A Lovely Moving Production of
Vera Joseph (Susan Blommaert) is a strong minded woman who excels at being independent. She has a strong spine and a sharp tongue. Vera has survived her husband, and most of her friends are dead, but she still has a divergent spirit from her Marxist days. Her grandson Leo (Reggie Gowland) has just arrived in the middle of the night from a 4000 mile bike trip. Something is bothering this morose youth, but he does not say what. His grandmother lets him stay in her apartment and makes no impossible demands of him.
During Leo's stay, Vera speaks aloud her thoughts about the young man and his mother, who has been in therapy because Leo French kissed his sister years ago. The lonely old lady becomes comfortable and even happy to have someone else in the house. We learn more about Leo through his estranged girlfriend Bec (Julia Lawler) and Amanda (Camille Mana), the air-head art student he picks up at a bar. We learn more about the unusual accident with Leo's friend Micah that occurred on their travels east, as Leo goes into a wonderful monologue toward the end of the 90 minute play.
Susan Blommaert (New York The Metal Children, Mary Rose and Phaedra at the Vineyard) is magnificent as Vera. She etches a shockingly honest portrait of egotism, moral simplicity and flintiness in the character.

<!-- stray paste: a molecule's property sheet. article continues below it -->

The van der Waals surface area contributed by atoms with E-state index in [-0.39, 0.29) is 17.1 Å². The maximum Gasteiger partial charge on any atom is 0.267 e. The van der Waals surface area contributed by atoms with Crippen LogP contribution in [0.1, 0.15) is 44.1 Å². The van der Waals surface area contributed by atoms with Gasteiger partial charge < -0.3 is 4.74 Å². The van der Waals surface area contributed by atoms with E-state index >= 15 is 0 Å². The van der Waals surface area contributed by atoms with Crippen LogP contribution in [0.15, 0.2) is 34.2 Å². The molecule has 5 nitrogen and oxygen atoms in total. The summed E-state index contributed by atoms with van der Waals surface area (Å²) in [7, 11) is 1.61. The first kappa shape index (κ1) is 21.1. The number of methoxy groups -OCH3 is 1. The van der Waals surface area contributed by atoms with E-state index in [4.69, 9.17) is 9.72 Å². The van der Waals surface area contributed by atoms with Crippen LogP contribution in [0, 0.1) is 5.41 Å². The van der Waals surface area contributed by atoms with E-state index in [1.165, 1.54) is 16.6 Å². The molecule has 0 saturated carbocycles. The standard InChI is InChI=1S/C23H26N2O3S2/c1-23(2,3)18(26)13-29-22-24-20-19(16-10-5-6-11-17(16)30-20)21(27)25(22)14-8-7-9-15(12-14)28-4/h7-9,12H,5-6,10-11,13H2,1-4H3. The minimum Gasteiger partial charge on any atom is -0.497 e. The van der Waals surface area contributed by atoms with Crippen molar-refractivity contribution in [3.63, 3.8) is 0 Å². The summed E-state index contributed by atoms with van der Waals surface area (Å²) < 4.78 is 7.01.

Reggie Gowland (The Taming of the Shrew at the Great Lakes Theatre Festival) is excellent as the confused defensive neo-hippie Leo. Their prickly, warm interplay is perfect. Julia Lawler (A.C.T. debut after understudying 4000 miles at Lincoln Center Theatre) gives a very good performance as Bec, Leo's ex-girlfriend. Camille Mana (Asuncion) gives an engaging performance as the art student Amanda.
Director Mark Rucker never lets his actors force the humor and anguish, and his stage, stunningly lit by Alexander V, Nichols, throbs with the rhythm of accurate life. Set designer Erik Flatmo has invented a generic little-old-lady rent-controlled apartment in the Village and added just the right touches to personalize it as the home of a real person.
4000 Miles plays through February 10th at the American Conservatory Theater, 415 Geary Street, San Francisco. For tickets please call 415-749-2228 or visit www.act-sf.org Coming up next is the world premiere of George F. Walker's political comedy Dead Metaphor, starting on February 28th and running through March 24th.
Photo: Kevin Berne